©2020 Sarah Fenlon Falk

Good Medicine

February 1, 2020

Some say laughter is the best medicine. For osteogenic sarcoma in the femur apparently the best medicine is Adriamyasin, Cisplatin, and Methotrexate. At least that’s what the doctor said. The fact that the medicine would kill my cancer, my hair follicles, and potentially my reproductive organs, caused me to quickly realize that the fella who said “laughter is the best medicine” was actually onto something.

After the second treatment my hair started to fall out. I went to have it cut short in hopes of preserving as much as possible for as long as possible. I didn't mind the cut, mostly because it was necessary. As my energy level receded with my hairline, I decided I had enough of both to spend some time at the county fair. This was the best chance for teens to see one another during the summer and I longed for socialization.

I thought, “Maybe being brave enough to go out with super short hair will prepare me for having to bare a bald head some day.”

As it turned out I didn’t see any of my friends there. I did ride the swings. They took me around and around, the wind blowing across my face. I wondered if hair was actually flying from my head with the force of the breeze running through it. If it did, it wasn’t noticeable. I couldn’t stand this slow loss. It was a special kind of torture. I decided it would all be gone by nightfall one way or another. I would see to it.

I’ve always had a good sense of humor. I try to be funny, to draw the laugh and laugh at myself more often than not. As a child I would dress up and perform skits based on the personas I had created. I was always trying to invent new words or create new voices with which to shock people and make them laugh. My best friend, Sarah Brown (she was “Sarah Brown” and I was “Sarah Blue” based on the sweaters we wore when we first met) turned out to be one of my best audiences. She always responded to my antics. Though my world was spinning faster than ever since hearing the word “cancer”, I still maintained that sense of humor and was determined to use it to put others at ease in the presence of my trauma. Being a bald seventeen year old girl was going to be traumatic. Now, how to make it play…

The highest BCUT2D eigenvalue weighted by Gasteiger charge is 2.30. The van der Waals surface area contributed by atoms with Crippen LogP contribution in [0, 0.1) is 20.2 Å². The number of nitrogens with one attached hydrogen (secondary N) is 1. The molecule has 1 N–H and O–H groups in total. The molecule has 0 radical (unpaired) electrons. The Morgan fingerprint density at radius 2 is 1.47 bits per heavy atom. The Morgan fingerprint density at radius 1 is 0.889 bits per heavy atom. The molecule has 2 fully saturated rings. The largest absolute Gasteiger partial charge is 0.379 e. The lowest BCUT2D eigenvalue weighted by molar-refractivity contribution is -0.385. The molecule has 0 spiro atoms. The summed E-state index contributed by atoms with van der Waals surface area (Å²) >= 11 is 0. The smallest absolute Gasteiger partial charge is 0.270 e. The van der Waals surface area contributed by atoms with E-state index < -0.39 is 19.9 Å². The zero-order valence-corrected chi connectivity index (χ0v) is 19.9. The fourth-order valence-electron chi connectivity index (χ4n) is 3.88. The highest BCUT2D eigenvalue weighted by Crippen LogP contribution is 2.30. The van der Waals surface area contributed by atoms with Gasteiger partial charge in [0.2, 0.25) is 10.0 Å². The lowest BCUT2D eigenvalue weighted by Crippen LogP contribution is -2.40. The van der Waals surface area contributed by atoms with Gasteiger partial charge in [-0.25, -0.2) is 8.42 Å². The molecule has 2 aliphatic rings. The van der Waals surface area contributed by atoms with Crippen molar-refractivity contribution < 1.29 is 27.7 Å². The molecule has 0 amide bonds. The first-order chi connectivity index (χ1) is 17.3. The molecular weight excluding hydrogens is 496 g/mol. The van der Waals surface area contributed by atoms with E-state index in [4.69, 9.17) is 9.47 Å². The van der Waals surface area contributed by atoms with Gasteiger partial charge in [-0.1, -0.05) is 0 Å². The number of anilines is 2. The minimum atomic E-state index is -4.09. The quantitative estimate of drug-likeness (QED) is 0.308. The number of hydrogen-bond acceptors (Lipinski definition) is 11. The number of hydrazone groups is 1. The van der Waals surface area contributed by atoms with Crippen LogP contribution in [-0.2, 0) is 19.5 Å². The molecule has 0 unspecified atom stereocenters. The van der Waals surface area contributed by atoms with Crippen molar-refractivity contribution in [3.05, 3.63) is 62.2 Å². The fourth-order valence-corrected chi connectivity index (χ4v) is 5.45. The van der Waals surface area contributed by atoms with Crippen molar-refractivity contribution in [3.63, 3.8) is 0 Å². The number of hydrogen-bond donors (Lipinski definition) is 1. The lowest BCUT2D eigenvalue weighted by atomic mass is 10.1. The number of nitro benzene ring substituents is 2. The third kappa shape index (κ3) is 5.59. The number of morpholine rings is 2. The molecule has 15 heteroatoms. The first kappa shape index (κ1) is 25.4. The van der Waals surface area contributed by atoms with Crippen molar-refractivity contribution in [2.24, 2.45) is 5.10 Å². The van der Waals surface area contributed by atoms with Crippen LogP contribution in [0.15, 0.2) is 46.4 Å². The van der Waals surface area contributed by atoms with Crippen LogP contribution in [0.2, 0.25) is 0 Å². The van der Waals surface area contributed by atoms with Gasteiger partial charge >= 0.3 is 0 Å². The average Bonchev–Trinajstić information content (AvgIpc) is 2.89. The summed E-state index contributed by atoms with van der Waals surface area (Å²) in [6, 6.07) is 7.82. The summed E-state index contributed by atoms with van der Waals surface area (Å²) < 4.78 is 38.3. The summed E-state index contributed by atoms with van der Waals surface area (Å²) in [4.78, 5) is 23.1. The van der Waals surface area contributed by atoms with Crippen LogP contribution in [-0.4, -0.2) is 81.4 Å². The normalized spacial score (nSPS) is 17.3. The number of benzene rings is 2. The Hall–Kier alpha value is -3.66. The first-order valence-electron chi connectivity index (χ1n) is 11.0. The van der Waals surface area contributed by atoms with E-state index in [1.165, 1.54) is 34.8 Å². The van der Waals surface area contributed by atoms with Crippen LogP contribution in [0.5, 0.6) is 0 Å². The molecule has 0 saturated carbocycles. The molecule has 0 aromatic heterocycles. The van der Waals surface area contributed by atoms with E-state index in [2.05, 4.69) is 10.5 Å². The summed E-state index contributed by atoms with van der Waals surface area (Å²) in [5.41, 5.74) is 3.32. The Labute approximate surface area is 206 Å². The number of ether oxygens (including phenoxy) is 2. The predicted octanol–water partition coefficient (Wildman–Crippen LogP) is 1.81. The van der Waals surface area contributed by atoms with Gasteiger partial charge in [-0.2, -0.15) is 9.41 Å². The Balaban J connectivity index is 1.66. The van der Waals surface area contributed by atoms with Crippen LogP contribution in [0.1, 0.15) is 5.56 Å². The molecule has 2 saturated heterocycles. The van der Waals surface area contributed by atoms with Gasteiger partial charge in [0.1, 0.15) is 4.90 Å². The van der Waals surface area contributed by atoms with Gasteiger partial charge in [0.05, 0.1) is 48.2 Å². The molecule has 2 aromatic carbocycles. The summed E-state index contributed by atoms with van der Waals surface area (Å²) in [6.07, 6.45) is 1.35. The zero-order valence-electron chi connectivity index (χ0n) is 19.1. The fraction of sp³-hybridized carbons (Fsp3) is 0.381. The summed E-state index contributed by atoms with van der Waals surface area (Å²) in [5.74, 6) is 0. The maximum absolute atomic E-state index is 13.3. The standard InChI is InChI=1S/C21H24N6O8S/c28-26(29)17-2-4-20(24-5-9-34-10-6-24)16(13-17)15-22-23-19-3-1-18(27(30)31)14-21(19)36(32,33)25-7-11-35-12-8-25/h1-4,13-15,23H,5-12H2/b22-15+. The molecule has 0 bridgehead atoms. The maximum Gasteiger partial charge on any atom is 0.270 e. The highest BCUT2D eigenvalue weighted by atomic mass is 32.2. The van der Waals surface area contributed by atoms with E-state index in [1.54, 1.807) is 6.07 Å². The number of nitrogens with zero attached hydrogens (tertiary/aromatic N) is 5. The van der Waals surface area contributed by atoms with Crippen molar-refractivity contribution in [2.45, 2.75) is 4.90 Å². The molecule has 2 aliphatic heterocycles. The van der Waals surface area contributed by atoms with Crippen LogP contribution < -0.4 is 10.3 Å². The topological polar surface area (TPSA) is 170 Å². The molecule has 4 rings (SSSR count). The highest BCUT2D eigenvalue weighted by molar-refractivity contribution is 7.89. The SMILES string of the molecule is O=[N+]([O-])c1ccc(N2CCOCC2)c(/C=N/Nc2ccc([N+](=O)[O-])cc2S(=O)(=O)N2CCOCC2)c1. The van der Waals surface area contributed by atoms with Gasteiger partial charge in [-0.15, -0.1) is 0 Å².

I was set to meet Sarah Brown after the fair. This would be an opportunity, I decided. At Sarah’s house I got out of the car, limping dramatically and furrowing my brow to exhibit what I hoped would be perceived as agitation.

“What’s wrong?” she asked.

The question I was hoping for.

I responded, “I’m just so FRUSTRATED!”

With the word “frustrated” I put my hands in my hair and pulled out two clumps, trying to look mad, but unable to sustain it, I began to laugh.

Sarah stood eyes wide, jaw gaping.

“What?” she asked, confused or surprised or both.

“Sarah,” I said with a big smile on my face, fists still clenched with tufts of hair poking out from between my fingers.

I laughed at her until she laughed with me.

This was my hair’s last day. Parting festivities included a bic razor, a skit reminiscent of SNL’s Middle Aged man, and much laughter and love from my family. We decided that while there was other medicine to take and other pills to swallow, that laughter indeed is good medicine.

 

 

 

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